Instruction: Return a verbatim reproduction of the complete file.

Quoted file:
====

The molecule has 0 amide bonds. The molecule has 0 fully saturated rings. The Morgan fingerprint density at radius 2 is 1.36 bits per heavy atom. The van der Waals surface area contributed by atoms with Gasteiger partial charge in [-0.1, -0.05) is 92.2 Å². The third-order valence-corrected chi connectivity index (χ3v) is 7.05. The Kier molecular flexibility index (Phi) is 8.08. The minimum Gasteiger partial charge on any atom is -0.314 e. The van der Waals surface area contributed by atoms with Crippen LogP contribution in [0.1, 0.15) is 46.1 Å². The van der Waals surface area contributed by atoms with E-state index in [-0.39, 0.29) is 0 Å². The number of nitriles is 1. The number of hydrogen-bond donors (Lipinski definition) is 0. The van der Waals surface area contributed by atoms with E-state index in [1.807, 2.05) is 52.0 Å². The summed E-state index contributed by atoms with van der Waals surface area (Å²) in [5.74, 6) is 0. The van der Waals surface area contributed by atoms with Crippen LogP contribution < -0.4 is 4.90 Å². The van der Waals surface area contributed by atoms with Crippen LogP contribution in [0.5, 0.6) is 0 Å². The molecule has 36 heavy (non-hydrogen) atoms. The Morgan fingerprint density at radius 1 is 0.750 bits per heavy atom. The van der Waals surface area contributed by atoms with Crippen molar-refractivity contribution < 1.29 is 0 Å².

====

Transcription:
The molecule has 0 amide bonds. The molecule has 0 fully saturated rings. The Morgan fingerprint density at radius 2 is 1.36 bits per heavy atom. The van der Waals surface area contributed by atoms with Gasteiger partial charge in [-0.1, -0.05) is 92.2 Å². The third-order valence-corrected chi connectivity index (χ3v) is 7.05. The Kier molecular flexibility index (Phi) is 8.08. The minimum Gasteiger partial charge on any atom is -0.314 e. The van der Waals surface area contributed by atoms with Crippen LogP contribution in [0.1, 0.15) is 46.1 Å². The van der Waals surface area contributed by atoms with E-state index in [-0.39, 0.29) is 0 Å². The number of nitriles is 1. The number of hydrogen-bond donors (Lipinski definition) is 0. The van der Waals surface area contributed by atoms with E-state index in [1.807, 2.05) is 52.0 Å². The summed E-state index contributed by atoms with van der Waals surface area (Å²) in [5.74, 6) is 0. The van der Waals surface area contributed by atoms with Crippen LogP contribution < -0.4 is 4.90 Å². The van der Waals surface area contributed by atoms with Crippen LogP contribution in [0.5, 0.6) is 0 Å². The molecule has 36 heavy (non-hydrogen) atoms. The Morgan fingerprint density at radius 1 is 0.750 bits per heavy atom. The van der Waals surface area contributed by atoms with Crippen molar-refractivity contribution < 1.29 is 0 Å².